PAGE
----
Fed’s Pollard says interest rate policy is ‘behind the curve’ but ‘all is not lost’

James Pollard

Olivia Michael | CNBC

St. Louis Fed President James Bullard said Thursday that the Fed needs to raise interest rates significantly to control inflation, but it may not be “behind the curve” as it seems.

Pollard, one of the FOMC’s more “hawkish” members in favor of hawkish policy, said the rules-based approach suggests the central bank needs to raise the benchmark short-term borrowing rate to around 3.5%.

However, the bond market adjustments to The most aggressive Fed policywhere returns have gone higher, indicates that rates are not so skewed.

“If you take into account [forward guidance] We don’t look that bad. All hope is not lost. “That’s the gist of this story,” Pollard said in a speech at the University of Missouri.

“I’m still behind the curve, but not as much as it seems,” he added. Markets are pricing rates as high as 3.5% in the summer of 2023, slightly slower than Bullard expects, according to CME Group data.

Comments come the next day Minutes from the Federal Open Market Committee’s March meeting Officials signaled imminent approval of a 50 basis point rate hike but settled at 25 due to uncertainty over the war in Ukraine. The base point is 0.01 percentage point.

In addition, members said they expect the Fed to begin eliminating some assets on its balance sheet of about $9 trillion, with the potential pace developing to a maximum of $95 billion per month.

Both moves are an attempt to control the inflation going on at Fastest pace in over 40 years.

Bullard, this year’s FOMC voting member, said Thursday that “inflation is too high” and the Fed needs to take action. at Forecast release in MarchPollard called for the highest rates among his peers at the Federal Open Market Committee. He has said he wants to see a 100 basis point increase by June. The Fed funds rate is now in a target range of 0.25%-0.5%.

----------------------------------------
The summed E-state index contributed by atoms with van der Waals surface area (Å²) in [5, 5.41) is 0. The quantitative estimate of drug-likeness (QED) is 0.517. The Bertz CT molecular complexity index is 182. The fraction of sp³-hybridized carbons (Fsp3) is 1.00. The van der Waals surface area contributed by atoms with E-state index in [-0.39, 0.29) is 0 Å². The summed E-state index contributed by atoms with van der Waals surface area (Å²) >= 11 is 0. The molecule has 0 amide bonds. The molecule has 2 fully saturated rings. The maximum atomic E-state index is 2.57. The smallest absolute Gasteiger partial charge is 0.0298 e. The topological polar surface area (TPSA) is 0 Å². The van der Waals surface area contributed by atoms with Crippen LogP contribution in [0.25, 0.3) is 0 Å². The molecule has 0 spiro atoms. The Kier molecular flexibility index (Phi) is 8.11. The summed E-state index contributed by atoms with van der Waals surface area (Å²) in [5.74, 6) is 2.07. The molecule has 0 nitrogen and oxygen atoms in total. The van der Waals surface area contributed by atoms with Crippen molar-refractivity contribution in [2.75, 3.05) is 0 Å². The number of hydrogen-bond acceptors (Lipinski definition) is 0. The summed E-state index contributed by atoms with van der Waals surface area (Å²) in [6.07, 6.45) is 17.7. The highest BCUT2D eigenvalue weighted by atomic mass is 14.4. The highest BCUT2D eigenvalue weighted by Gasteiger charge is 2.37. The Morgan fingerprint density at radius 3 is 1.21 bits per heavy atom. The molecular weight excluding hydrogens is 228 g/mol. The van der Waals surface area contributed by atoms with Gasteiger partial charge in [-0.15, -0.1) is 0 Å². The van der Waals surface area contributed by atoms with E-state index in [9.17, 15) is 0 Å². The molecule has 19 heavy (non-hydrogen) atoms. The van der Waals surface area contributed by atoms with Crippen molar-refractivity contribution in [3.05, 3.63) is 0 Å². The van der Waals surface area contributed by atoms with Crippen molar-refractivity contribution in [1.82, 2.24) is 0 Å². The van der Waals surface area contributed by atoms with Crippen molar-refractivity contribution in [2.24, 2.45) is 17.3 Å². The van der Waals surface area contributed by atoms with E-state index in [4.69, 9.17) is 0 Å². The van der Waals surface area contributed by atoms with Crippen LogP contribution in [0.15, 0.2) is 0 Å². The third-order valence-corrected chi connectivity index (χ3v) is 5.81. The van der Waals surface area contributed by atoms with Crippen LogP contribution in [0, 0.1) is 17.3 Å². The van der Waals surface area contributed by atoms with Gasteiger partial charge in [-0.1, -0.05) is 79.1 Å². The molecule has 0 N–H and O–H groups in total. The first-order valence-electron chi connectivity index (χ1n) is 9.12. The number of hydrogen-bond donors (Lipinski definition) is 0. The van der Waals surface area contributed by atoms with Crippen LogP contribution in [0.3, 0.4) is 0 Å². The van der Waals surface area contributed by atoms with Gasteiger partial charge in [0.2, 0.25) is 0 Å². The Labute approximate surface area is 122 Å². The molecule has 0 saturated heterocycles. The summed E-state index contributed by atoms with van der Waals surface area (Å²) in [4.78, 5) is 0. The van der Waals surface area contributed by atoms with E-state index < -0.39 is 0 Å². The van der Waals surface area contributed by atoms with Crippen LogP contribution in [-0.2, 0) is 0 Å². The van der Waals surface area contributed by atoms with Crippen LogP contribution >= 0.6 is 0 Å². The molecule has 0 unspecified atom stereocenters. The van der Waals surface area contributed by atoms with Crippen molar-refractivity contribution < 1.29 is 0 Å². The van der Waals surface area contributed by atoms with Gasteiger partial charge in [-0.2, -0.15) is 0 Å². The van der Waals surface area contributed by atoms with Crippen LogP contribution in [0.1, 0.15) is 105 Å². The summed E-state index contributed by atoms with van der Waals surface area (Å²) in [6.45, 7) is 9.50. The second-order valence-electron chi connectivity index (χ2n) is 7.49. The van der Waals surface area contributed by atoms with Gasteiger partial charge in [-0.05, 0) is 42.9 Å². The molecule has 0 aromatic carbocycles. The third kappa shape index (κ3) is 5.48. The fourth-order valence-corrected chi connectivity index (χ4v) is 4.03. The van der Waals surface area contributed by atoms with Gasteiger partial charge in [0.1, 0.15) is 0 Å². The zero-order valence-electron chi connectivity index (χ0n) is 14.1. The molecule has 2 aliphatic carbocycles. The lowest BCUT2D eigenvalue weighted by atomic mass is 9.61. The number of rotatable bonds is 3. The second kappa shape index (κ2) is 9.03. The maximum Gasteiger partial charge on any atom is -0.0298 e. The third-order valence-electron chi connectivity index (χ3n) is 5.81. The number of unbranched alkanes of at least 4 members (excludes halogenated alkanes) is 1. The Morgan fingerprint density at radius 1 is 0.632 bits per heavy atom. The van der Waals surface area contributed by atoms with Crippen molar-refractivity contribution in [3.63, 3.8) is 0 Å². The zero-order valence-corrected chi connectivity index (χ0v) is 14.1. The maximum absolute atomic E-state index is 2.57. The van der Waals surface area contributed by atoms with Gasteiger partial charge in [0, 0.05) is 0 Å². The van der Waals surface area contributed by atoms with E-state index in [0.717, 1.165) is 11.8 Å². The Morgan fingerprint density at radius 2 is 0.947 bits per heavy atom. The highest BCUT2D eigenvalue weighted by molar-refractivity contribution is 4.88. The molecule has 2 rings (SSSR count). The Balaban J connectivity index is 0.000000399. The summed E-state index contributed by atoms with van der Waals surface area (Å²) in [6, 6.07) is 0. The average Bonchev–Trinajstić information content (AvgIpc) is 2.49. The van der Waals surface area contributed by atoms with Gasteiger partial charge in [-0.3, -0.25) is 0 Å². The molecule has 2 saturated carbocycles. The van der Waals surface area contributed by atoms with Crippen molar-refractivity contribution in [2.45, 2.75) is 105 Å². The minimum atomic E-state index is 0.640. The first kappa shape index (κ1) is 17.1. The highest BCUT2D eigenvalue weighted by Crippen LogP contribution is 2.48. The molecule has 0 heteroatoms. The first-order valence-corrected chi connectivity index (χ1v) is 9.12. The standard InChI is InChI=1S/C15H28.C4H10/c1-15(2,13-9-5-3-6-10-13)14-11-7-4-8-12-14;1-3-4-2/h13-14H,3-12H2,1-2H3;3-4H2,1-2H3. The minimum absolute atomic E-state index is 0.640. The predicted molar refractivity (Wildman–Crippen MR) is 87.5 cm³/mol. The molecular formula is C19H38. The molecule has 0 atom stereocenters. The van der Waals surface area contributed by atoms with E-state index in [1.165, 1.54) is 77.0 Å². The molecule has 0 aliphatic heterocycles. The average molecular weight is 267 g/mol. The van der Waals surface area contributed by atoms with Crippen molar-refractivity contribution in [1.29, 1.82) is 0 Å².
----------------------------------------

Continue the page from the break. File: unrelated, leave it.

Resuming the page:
“Inflation in the United States is exceptionally high and that’s not 2.1% or 2.2% or something like that. It means it’s comparable to what we saw in the era of high inflation in the 1970s and early 1980s,” he said. “Even if you were very generous with the Fed in explaining today’s real inflation rate… you would have to raise the policy rate a lot.”

The Fed uses “forward guidance,” such as a quarterly dot chart of individual member’s interests and economic outlook, to guide the market about where it thinks policy is headed.

Judging by the moves in Treasury yields, the market has already priced in aggressive Fed tightening. This leaves the central bank not as far behind the curve in fighting inflation as it might seem, Bullard said.

“All is not lost,” he said. “The difference between today and the 1970s is that central banks have a lot more credibility. In the 1970s, nobody thought the Fed would do anything about inflation. It was a bit of a chaotic era. I really needed[former Fed Chairman Paul]to come.” Volcker … he killed the inflation dragon and proved his credibility. After that, people believed that the central bank would put inflation under control.”

Volcker’s interest rate hikes lowered inflation in the early 1980s, but not without a double-dip recession.

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